Mary Chamberlain had a great interest in fashion and throughout her life clothes were of importance to her. As the wife of a prominent politician she attended a large number and range of social functions for which the ‘correct’ dress was necessary.
She had a favourite couturier, Charles Worth of Paris. The firm was founded in 1858 by Charles Worth who was English, and the business was continued by his sons. Mary dealt with ‘Monsieur Jean’ on her frequent visits to Paris to order new clothes. She arrived in England from America in December 1888 as a young bride of twenty four already well equipped with Worth dresses. The extremely generous trousseau her father, Judge Endicott, had provided her with included seven Worth dresses. There were two dinner dresses, one white and silver satin and the other of green silk, three ball gowns of lilac, pink and white tulle, a light blue brocaded tea gown and high necked ‘At Home’ silk dress, with matching slippers and stockings for all the outfits. These were probably chosen from sketches and fabric samples sent from Paris to the shop of Mrs Donovan in Madison Avenue New York who as well as selling her own designs sold Worth dresses.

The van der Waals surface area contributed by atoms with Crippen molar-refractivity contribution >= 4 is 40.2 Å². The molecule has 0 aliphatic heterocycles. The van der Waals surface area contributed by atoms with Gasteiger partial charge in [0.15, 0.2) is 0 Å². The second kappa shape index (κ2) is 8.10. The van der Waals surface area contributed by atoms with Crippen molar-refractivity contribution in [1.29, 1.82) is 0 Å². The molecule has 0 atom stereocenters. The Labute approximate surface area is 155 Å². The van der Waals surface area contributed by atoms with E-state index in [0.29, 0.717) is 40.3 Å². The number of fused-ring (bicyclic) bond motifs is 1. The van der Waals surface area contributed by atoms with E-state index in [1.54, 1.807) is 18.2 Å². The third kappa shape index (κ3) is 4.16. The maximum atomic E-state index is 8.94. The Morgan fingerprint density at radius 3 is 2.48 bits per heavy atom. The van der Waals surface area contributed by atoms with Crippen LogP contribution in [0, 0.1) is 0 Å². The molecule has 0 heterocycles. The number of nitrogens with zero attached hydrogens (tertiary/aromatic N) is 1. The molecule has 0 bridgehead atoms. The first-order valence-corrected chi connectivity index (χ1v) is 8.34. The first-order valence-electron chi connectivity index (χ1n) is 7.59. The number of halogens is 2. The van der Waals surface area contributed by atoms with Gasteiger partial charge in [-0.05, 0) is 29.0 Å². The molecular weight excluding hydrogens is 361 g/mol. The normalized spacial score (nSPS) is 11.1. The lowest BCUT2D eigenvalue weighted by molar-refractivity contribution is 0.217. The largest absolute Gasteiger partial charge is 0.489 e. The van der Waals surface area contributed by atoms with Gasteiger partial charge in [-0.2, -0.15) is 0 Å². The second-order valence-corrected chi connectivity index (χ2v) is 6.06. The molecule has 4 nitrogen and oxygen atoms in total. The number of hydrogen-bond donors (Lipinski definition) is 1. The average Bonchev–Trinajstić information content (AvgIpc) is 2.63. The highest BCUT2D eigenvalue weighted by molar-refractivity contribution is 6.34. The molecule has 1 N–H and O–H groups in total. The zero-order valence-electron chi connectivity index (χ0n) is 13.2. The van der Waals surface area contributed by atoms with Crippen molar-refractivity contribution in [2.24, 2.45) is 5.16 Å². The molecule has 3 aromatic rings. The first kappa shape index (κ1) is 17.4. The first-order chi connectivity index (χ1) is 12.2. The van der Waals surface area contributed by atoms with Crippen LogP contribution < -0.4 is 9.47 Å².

From the time Mary lived in England she generally went in person to the salon in Paris to choose patterns and fabrics, and for fittings. Her first visit to Worth in Paris was on December 5 1880 where the Chamberlains spent a week en route to their honey moon in the Riviera, and Mary had the final fittings for the trousseau dresses. Her wedding dress however, was not from Worth but probably from Mrs Donovan of New York. It was a grey camel hair travelling dress worn with a dark grey velvet bonnet. The following year when the Chamberlains visited Egypt she wore this dress when visiting the ladies of the Sultan’s harem and they were amazed by its simplicity.